3 (1962)
Quantity and Quality: Forces have quantity, but they also have the quality which corresponds to their difference in quantity: the qualities of force are called “active” and “reactive”. We can see the problem of measuring forces will be delicate because it brings the art of qualitative interpretations into play. The problem is as follows:

1) Nietzsche always believed that forces were quantitative and had to be defined quantitatively. “Our knowledge, he says, has become scientific to the extent that it is able to employ number and measurement. The attempt should be made to see whether a scientific order of values could be constructed simply on a numerical and quantitative scale of force. All other ‘values’ are prejudices, naiveties and misunderstandings. They are everywhere reducible to this numerical and quantitative scale” (VP II 352/WP 710).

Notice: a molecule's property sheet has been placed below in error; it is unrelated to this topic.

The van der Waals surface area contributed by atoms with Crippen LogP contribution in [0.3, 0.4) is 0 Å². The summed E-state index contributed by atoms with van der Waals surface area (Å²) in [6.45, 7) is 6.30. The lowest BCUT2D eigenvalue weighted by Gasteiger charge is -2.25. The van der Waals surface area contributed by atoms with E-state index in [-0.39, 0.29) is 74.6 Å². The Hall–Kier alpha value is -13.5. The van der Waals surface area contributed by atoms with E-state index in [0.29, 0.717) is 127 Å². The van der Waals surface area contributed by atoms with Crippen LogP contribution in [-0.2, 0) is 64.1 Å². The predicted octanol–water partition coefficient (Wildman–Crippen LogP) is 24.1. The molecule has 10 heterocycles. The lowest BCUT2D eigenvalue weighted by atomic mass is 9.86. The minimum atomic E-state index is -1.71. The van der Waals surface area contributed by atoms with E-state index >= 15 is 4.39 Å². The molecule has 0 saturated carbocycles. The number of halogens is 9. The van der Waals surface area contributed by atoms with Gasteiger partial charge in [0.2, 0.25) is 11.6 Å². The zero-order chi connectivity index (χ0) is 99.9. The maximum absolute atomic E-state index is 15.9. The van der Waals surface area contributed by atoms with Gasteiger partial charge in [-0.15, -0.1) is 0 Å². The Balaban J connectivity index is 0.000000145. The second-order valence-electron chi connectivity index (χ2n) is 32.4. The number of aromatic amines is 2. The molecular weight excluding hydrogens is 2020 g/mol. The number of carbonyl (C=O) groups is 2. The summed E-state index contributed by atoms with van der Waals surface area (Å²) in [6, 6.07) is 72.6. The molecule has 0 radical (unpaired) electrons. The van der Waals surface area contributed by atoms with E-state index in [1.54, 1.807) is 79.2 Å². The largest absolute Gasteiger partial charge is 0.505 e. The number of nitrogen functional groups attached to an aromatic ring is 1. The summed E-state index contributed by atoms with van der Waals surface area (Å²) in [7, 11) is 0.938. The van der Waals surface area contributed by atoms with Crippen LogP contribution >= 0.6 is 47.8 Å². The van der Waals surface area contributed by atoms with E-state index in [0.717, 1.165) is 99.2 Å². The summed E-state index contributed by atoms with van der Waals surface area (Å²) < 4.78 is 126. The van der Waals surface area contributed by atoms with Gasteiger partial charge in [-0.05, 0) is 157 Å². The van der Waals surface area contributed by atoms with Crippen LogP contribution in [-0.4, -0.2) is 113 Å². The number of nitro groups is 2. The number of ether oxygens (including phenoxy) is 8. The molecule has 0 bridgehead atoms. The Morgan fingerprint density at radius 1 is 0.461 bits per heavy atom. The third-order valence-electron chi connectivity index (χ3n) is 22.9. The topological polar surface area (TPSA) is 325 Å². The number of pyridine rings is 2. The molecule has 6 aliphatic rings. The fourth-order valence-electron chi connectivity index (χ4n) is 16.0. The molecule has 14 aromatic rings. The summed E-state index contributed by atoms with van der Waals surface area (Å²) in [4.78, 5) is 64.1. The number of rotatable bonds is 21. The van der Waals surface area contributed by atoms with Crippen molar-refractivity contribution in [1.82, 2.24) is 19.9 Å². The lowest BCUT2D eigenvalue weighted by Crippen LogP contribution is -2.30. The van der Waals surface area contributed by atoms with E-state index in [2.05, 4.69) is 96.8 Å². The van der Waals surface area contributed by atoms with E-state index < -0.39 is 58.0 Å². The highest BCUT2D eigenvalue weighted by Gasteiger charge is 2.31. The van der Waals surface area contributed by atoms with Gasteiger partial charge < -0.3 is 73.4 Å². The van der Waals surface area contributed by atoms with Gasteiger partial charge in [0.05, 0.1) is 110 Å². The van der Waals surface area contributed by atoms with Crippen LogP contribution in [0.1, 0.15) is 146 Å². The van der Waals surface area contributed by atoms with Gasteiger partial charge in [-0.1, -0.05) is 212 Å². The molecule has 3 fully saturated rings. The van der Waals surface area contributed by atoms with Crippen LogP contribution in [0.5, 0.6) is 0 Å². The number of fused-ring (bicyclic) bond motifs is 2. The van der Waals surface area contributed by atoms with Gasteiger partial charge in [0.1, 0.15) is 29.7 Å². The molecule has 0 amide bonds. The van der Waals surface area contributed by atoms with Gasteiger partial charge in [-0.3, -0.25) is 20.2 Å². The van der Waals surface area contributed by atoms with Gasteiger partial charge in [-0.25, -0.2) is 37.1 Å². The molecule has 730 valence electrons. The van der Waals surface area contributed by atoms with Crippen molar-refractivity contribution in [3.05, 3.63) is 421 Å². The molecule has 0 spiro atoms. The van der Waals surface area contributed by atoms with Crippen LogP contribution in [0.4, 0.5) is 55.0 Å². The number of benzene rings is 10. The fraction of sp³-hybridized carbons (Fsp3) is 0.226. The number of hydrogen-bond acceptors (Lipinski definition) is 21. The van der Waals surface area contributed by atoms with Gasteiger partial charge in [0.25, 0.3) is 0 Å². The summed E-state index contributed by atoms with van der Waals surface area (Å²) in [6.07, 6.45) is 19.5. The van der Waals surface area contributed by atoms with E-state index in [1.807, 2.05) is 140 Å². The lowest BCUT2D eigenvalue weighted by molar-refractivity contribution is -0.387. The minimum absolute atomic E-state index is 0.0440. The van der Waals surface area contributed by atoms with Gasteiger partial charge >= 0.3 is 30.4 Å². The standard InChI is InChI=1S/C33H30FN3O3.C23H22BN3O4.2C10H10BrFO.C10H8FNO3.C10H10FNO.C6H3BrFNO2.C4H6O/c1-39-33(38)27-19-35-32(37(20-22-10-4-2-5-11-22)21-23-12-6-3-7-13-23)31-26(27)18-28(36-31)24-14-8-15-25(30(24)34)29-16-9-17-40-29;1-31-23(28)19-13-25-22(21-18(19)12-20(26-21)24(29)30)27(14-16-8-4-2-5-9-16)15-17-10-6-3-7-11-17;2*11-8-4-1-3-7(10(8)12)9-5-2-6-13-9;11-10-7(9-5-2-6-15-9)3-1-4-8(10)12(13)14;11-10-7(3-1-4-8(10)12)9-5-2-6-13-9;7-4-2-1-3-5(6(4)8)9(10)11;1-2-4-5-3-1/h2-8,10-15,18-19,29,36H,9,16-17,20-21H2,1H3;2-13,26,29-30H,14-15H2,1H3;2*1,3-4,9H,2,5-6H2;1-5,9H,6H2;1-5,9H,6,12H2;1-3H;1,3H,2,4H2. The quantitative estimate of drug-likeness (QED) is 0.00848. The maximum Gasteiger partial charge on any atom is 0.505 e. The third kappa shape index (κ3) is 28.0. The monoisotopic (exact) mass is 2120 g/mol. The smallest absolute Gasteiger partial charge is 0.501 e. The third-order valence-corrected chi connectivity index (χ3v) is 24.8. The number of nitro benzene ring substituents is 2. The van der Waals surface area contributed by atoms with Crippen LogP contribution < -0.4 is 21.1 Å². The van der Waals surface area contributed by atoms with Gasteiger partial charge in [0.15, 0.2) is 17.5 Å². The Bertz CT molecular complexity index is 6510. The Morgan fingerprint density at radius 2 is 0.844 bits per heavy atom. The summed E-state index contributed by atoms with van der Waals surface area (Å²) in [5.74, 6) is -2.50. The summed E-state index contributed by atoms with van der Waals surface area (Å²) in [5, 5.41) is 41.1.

2) However Nietzsche was no less certain that a purely quantitative determination of forces remained abstract, incomplete and ambiguous. The art of measuring forces raises the whole question of interpreting and evaluating qualities. “Mechanistic interpretation’: desires nothing but quantities; but force is to be found in quality. Mechanistic theory can therefore only describe processes, not explain them” (VP II 46/WP 660 – for an almost identical text cf. II 187). “Might all quantities not be signs of quality?…The reduction of all qualities to quantities is nonsense” (VP II 343/WP 564).